August 15, 2011
“All the News That’s Not Fit to Print”: USCCAR Condemns New York Times’ Malicious Hit-Piece
WASHINGTON, Aug. 15, 2011 /PRNewswire-USNewswire/ -- The US Committee for Camp Ashraf Residents (USCCAR) deplores Elizabeth Rubin's unfounded and malicious assertions against the main Iranian opposition movement, the Mujahedin-e Khalq (PMOI/MEK) and its 3400 members in Camp Ashraf in Iraq. The piece appeared in the Review and Outlook section of the Times on August 14.
At a time when Camp Ashraf residents are facing the specter of another slaughter at the hands of Nuri Al-Maliki, Ms. Rubin has provided fodder for Tehran and its Iraqi proxies to again attack and murder our loved ones there.
For a person who admittedly spent only a few hours in Camp Ashraf back in early 2003, and opted to use the notorious agents of Tehran's Ministry of Intelligence and Security (MOIS) as her source, Rubin's shedding of crocodile tears for the residents of Camp Ashraf appears disingenuous given the absence of a mere criticism, let alone condemnation, of two deadly attacks on defenseless residents in July 2009 and April 2011, which Chairman John Kerry of Senate Foreign Relations Committee described as a massacre.
By recycling the made-in-Tehran collection of lies and stale allegations, Rubin regurgitates what has been debunked repeatedly by the highest courts in the United Kingdom, the European Union and France. More significantly, U.S. military officers, who have collectively spent years in Camp Ashraf with MEK members, have gone on the record in U.S. Congress to refute these baseless allegations.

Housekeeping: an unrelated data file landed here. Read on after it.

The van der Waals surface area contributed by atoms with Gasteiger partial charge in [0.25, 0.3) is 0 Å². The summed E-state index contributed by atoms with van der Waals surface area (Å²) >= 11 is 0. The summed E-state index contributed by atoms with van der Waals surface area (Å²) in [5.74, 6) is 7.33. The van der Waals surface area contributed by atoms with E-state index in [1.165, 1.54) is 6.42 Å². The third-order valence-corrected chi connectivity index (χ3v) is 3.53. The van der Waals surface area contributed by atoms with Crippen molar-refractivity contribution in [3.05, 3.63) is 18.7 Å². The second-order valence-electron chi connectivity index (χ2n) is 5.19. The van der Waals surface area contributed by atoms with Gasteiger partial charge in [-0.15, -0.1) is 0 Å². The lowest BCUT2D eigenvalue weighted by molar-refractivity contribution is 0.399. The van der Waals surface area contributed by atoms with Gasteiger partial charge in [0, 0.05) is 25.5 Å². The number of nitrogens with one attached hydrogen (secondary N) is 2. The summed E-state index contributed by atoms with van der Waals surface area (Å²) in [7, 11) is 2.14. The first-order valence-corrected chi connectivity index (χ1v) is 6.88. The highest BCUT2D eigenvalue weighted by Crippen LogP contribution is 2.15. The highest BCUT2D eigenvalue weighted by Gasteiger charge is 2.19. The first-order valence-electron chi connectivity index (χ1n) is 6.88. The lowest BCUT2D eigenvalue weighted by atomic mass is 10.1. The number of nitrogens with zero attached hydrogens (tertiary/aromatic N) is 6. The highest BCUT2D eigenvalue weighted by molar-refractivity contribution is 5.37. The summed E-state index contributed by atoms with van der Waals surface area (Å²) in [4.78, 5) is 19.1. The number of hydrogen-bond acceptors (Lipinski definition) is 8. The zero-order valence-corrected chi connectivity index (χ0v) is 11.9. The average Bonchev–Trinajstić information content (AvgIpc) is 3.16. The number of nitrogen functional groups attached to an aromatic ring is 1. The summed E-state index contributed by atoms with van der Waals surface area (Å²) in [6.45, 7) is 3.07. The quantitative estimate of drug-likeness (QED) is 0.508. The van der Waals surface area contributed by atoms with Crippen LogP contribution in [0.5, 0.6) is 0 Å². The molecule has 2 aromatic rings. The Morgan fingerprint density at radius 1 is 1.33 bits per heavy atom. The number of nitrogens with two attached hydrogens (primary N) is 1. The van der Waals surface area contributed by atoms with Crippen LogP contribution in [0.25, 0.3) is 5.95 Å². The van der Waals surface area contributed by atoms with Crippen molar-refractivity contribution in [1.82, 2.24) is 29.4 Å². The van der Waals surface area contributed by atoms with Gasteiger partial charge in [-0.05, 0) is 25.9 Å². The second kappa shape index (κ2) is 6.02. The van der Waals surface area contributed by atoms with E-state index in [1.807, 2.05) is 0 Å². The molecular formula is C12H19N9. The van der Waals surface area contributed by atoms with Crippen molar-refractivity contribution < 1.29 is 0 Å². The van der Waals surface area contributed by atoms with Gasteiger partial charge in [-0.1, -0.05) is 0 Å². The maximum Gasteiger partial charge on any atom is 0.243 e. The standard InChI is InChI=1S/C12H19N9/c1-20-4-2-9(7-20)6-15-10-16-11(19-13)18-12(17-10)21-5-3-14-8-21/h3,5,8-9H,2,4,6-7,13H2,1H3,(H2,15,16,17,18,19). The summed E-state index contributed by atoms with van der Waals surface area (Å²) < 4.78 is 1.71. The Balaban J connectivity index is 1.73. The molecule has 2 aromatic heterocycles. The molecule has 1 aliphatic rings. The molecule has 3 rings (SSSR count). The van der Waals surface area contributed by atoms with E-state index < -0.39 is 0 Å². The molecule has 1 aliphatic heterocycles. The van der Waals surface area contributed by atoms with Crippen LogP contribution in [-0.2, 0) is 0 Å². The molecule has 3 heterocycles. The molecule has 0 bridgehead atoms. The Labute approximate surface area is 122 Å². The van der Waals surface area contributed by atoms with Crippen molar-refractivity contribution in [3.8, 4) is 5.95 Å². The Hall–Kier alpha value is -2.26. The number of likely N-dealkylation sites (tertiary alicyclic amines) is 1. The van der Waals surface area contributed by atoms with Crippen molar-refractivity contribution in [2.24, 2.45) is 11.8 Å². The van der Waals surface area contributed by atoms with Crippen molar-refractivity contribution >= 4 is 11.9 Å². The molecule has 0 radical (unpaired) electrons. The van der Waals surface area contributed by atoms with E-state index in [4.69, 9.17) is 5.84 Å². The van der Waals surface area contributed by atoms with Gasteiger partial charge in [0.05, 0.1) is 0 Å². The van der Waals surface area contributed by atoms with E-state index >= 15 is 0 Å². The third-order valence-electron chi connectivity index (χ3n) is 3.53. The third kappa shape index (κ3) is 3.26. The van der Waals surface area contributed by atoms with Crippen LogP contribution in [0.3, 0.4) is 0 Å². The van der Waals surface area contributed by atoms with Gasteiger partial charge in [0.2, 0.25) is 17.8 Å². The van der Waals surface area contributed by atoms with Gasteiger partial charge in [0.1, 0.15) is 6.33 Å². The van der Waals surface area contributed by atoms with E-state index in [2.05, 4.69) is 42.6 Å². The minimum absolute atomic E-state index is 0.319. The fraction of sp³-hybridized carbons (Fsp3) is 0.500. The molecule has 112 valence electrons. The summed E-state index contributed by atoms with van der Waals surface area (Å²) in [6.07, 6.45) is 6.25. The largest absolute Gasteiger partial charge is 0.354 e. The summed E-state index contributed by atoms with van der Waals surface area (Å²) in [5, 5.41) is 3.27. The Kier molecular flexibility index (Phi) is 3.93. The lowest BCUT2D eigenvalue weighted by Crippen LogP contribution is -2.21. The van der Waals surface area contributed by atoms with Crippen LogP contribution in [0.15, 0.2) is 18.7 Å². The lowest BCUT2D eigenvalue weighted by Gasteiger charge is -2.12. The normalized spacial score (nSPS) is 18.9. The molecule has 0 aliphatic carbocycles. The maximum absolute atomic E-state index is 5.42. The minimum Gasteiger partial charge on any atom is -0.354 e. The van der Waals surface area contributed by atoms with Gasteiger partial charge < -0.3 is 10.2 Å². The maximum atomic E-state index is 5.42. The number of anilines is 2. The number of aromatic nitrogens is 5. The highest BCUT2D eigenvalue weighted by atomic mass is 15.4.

Rubin's August 14 diatribe was preceded three weeks earlier by another New York Times hit-piece, which also demonized the leadership and rank-and-file at Camp Ashraf. It blamed our loved ones for not kowtowing to a plan of relocation to remote Iraqi detention camps - as insisted by a U.S. embassy official - which is tantamount to providing the Maliki government a license to murder. Members of U.S. Congress and thousands of their European counterparts as well as international human rights organizations have vehemently condemned this proposal.
In breach of basic journalistic and professional standards and principles, the author of that story, Tim Arango, sat in on a confidential and sensitive discussion about the future of Camp Ashraf residents, falsely introducing himself as an Embassy staff member. Instead of publishing even a single one of the many letters to the editor by the MEK counsel, Camp Ashraf family members and Iranian Americans, The Times' editors published Rubin's piece without bothering to fact and source check the article.
This unethical and unprincipled modus operandi by a newspaper which boasts of printing "all the news that is fit to print," only serves to pave the way for another massacre at Camp Ashraf.
SOURCE U.S. Committee for Camp Ashraf Residents (USCCAR)